Accessories felt the pinch in 2016 as well, dropping six percent, and 21% (excluding game cards) in December. Naji pointed out that this was “driven by a 50 percent decline in Interactive Gaming Toys.” He continued, “The Interactive Gaming Toys segment consumer spend sold half the volume the segment achieved a year ago. The only brand to achieve year-on-year growth was LEGO Dimensions, originally launched in September 2015.”
Taiwan Semiconductor Manufacturing Company held its most recent investors conference on January 12th, during which company officials said that it has not ruled out the possibility of building a facility in the US as a response to recent nationalistic pleas to restore American manufacturing jobs.
During the investors conference, company chairman Morris Chang said that fabricating chips in the US “may not necessarily be a good thing,” though the option is still under preliminary consideration. He indicated that the foundry is already helping to create jobs in the US by allowing integrated device manufacturers to succeed on a global scale and expand their operations.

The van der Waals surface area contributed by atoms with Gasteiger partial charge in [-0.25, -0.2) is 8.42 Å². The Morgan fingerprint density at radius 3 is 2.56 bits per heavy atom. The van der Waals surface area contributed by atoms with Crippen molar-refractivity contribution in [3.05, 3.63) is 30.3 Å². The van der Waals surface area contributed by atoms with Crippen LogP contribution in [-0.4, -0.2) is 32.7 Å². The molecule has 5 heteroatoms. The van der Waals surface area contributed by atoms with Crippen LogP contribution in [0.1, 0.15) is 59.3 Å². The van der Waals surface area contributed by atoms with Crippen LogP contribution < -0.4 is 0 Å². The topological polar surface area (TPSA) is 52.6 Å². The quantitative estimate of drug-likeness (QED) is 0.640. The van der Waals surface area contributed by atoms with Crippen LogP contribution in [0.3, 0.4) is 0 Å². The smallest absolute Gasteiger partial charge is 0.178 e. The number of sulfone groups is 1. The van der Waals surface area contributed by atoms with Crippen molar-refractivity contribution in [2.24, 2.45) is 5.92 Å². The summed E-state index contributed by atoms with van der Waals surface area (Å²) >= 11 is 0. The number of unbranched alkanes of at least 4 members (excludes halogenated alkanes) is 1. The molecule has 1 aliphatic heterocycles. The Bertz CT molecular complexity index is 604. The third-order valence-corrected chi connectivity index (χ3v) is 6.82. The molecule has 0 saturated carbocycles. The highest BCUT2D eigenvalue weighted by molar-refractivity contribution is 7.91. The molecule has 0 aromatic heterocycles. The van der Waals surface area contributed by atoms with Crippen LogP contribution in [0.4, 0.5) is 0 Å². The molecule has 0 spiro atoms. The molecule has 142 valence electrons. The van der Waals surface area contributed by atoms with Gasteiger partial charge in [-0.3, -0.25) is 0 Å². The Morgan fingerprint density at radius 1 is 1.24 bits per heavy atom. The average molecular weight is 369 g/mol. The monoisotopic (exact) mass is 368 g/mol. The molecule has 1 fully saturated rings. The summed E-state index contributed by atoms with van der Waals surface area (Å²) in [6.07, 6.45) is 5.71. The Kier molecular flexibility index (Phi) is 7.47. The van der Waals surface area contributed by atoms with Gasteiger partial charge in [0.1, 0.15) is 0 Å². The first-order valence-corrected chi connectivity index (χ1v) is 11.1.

TSMC also disclosed that revenues from customers based in North America accounted for 65 percent of its total wafer revenues in 2016. It projects revenues to stay about 60 percent this year, says Chang.
A shift back to US manufacturing
In late November, US president-elect Donald Trump stated that one of his biggest achievements would be to restore the decades-long decline in US manufacturing employment by relocating jobs from the self-reinforcing “supply chain cluster” of Asian manufacturing firms back to US shores. During his campaign, he declared the promise of a 35 percent tariff levied against products including the iPhone that are manufactured overseas, signaling an incentive for moving jobs back into the hands of blue collar American service occupations.
According to the most recent December 2016 jobs report from Glassdoor.com, TSMC pays its principal engineers a monthly salary of about NT$65,833 ($2,084), while senior engineers get NT$57,783 ($1,829), process engineers get NT$45,014 ($1,425), regular engineers get NT$44,517 ($1,408), and interns get NT$26,250 ($831).